While Australia ranks highly when it comes to research output per capita among OECD nations, it ranks very low in terms of businesses collaborating with universities on innovation. If that bridge can be crossed, then the pathway to market may no longer be such a chasm.

Consumer Data Right

The roll out of the new Consumer Data Right regime has been gathering momentum, with the Consumer Data Right currently being implemented in the banking sector and proposals to extend the regime to the energy, telecommunications and superannuation sectors. Partner James Deady and Senior Associate Nina McLaughlin report.


The Consumer Data Right (CDR) is a recently created statutory right, brought into law in August 2019 under the new Part IVD of the Competition and Consumer Act 2010 (Cth) (CCA).

Broadly speaking, the CDR provides consumers (both individuals and businesses) with the right to:

  • access specific data, including data about their use of goods or services, which is held by a service provider at the request of the consumer; and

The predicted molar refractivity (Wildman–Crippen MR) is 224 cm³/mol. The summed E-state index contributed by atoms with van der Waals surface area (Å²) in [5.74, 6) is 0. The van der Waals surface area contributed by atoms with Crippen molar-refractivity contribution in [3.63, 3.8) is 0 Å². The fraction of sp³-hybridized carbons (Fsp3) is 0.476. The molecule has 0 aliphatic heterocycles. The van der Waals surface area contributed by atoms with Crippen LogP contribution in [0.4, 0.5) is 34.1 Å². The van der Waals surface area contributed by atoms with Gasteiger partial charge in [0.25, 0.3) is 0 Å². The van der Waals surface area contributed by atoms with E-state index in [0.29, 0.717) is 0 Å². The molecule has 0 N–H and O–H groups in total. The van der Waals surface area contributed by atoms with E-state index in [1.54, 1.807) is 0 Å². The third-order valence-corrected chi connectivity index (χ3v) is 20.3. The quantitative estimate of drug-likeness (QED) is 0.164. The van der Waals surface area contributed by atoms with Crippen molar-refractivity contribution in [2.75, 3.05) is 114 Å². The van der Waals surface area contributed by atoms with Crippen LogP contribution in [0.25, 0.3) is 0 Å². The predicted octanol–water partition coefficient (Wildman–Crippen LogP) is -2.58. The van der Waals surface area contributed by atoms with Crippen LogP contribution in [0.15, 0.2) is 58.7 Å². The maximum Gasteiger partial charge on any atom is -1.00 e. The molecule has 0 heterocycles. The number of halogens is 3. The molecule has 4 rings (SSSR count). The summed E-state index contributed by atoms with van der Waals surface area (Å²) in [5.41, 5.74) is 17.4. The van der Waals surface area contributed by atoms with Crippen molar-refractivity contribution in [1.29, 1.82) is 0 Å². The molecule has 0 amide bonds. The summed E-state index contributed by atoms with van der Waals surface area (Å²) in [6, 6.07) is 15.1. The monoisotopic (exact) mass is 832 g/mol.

• direct service providers that hold certain data to share that data with other service providers (who are authorised data recipients under the CDR regime).

The CDR also imposes a number of obligations on organisations that hold data subject to the CDR regime, including obligations regarding providing access to that data, sharing the data with authorised data recipients and privacy and data security obligations.

The Government’s expectation is that the CDR will encourage consumers to shop-around, with the effect of improving competition.

It is proposed that the CDR will be implemented on an industry sector by industry sector basis, with the Treasurer empowered to designate which industry sector will be subject to the CDR regime on advice from the Australian Competition and Consumer Commission (ACCC).

Regulatory supervision of the CDR regime will primarily be shared between the ACCC and the Office of the Australian Information Commissioner (OAIC). In summary, the roles of the ACCC and OAIC will be:

  • the ACCC has the authority to make Consumer Data Rules regarding the rights and obligations of participants in the CDR regime. The ACCC also accredits data recipients who will have the authority to receive CDR data; and
  • the OAIC advises the ACCC and the ACCC’s Data Standards Body (the CSIRO’s Data61) about the privacy implications of designating an industry sector and the proposed Consumer Data Rules and Consumer Data Standards which will apply to that industry sector.

The CSIRO’s Data61 has also been appointed by the Treasurer as the Data Standards Body, who have the responsibility to set Consumer Data Standards, being the technical standards for the transmission, format and security of CDR data in each industry that the CDR regime applies in.